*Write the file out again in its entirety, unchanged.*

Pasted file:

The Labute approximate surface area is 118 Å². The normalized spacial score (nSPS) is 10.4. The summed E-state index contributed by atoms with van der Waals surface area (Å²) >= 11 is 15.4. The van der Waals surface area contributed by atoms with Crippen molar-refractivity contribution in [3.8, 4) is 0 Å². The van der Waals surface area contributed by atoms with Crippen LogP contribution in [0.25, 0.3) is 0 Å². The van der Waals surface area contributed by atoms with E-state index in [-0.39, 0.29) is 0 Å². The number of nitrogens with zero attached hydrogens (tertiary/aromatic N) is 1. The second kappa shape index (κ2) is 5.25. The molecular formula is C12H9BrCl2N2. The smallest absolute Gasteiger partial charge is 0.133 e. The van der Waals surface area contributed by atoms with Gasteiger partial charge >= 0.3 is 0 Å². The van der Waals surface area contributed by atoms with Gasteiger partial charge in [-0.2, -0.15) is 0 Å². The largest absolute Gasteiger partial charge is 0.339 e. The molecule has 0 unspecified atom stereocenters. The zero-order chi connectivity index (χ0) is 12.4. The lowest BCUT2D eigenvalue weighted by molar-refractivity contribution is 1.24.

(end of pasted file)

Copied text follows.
The Labute approximate surface area is 118 Å². The normalized spacial score (nSPS) is 10.4. The summed E-state index contributed by atoms with van der Waals surface area (Å²) >= 11 is 15.4. The van der Waals surface area contributed by atoms with Crippen molar-refractivity contribution in [3.8, 4) is 0 Å². The van der Waals surface area contributed by atoms with Crippen LogP contribution in [0.25, 0.3) is 0 Å². The van der Waals surface area contributed by atoms with E-state index in [-0.39, 0.29) is 0 Å². The number of nitrogens with zero attached hydrogens (tertiary/aromatic N) is 1. The second kappa shape index (κ2) is 5.25. The molecular formula is C12H9BrCl2N2. The smallest absolute Gasteiger partial charge is 0.133 e. The van der Waals surface area contributed by atoms with Gasteiger partial charge >= 0.3 is 0 Å². The van der Waals surface area contributed by atoms with Gasteiger partial charge in [-0.2, -0.15) is 0 Å². The largest absolute Gasteiger partial charge is 0.339 e. The molecule has 0 unspecified atom stereocenters. The zero-order chi connectivity index (χ0) is 12.4. The lowest BCUT2D eigenvalue weighted by molar-refractivity contribution is 1.24.